It’s also a very good way to train emotional stability. “Even I do this every night,” Francis chuckled. “Counsellors can be very emotional people too!”

3. Tackle your root issues

The storms we encounter most fiercely in life are the ones within us, the ones that are fed by our root issues. All emotional turmoil comes from a root issue, said Francis. It could be past trauma, a deep-seated belief, a certain fear or insecurity. Many times, we get so caught up in the resulting emotions of our circumstances that we fail to dig deep and decipher why we even have such responses.

But building emotional resilience is not just controlling our emotions – it’s dealing with their real source.

Recall the story of Jesus calming the storm (Mark 4:35-41). He and the disciples were out at sea one evening, and a furious squall came up, sending the disciples into a frenzy. Jesus Himself was sleeping soundly at the bottom of the boat throughout this ordeal, only to be awakened by a bunch of panicking men who were convinced they were going to die.

He got up to rebuke the storm, which died down immediately, but it is His following words to them that pointed out the root issue: A lack of faith.

He may have calmed the storm around them, but it was the storm within them that revealed a deeper issue they would have to address for themselves. As Francis concluded: “How far we can ultimately go in any storm depends a lot on how willing we are to face it.”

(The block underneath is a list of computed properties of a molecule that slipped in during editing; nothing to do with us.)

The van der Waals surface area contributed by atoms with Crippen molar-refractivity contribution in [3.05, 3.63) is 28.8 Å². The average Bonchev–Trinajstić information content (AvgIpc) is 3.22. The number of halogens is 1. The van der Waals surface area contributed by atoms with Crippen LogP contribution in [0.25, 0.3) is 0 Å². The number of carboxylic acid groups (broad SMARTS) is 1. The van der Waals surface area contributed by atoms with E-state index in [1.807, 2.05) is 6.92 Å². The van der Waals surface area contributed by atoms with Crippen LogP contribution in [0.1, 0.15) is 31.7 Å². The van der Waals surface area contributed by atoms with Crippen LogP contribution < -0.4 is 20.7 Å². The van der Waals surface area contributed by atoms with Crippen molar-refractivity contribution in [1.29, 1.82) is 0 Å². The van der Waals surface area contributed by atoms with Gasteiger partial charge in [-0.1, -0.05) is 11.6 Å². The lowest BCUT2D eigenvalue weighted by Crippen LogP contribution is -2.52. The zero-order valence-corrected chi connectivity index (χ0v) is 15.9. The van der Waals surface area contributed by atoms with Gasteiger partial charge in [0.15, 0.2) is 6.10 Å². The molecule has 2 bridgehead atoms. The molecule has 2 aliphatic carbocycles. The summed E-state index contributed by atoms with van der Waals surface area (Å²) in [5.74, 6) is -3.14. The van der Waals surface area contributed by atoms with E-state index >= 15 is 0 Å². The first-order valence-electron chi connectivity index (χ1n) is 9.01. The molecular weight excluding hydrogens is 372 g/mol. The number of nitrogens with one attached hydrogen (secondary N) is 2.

WHO STEERS YOUR SHIP?

In this world we will have trouble, and our boats may careen dangerously during the challenging seasons that come our way like furious squalls. But in taking captive the thoughts that weigh us down, talking about the pain that threatens to capsize us and tackling the root issues stowing away on our ship, we can arise to meet the storm in courage, no longer steered by fear – but by faith.

“In this world you will have trouble, but take heart! I have overcome the world.” (John 16:33)

/ joanne@thir.st

Joanne is a bundle of creative energy commonly heard before she is seen. She believes in the triune power of good conversation, brilliant writing and bold ideas. She also likes milo.

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How does discipleship work?

by Calvin Hong & Shawn Wong, Awaken Generation | 20 August 2018, 4:55 PM

Disciple.

There are multiple times in the Bible where this word is mentioned. But what is the essential meaning of the word “disciple”? Quite simply, a disciple is a disciplined follower of Christ.

In Jewish culture, where rabbis (teachers of the law) are well-respected, children begin memorising the Torah (first five books of the Bible) from around the age of 8-10. Yet being a disciple is not just about reading the Bible, but being disciplined to live the life it describes.

So what does it mean to be a disciple in our current day? Are we true followers of not just His teachings, but in how we choose to live our lives? Let’s explore this.

“Now large crowds were going along with Him; and He turned and said to them, “If anyone comes to Me, and does not hate his own father and mother and wife and children and brothers and sisters, yes, and even his own life, he cannot be My disciple. Whoever does not carry his own cross and come after Me cannot be My disciple. For which one of you, when he wants to build a tower, does not first sit down and calculate the cost to see if he has enough to complete it”” (Luke 14:25-28)

… being a disciple is not just about reading the Bible, but being disciplined to live the life it describes.

A SINGLE-MINDED DECISION

At events, in the midst of “large crowds”, people tend to get excited: the atmosphere, the lights, the music! But I love how the words of Jesus always cut right through all the hype and go straight to the heart. It may be easy to say yes when everyone around you is doing so.

But when all the hype is stripped away, without the influence of crowds, how will you choose to live? Being a disciple means to single-mindedly dedicate yourself to follow Christ, without being tossed back and forth.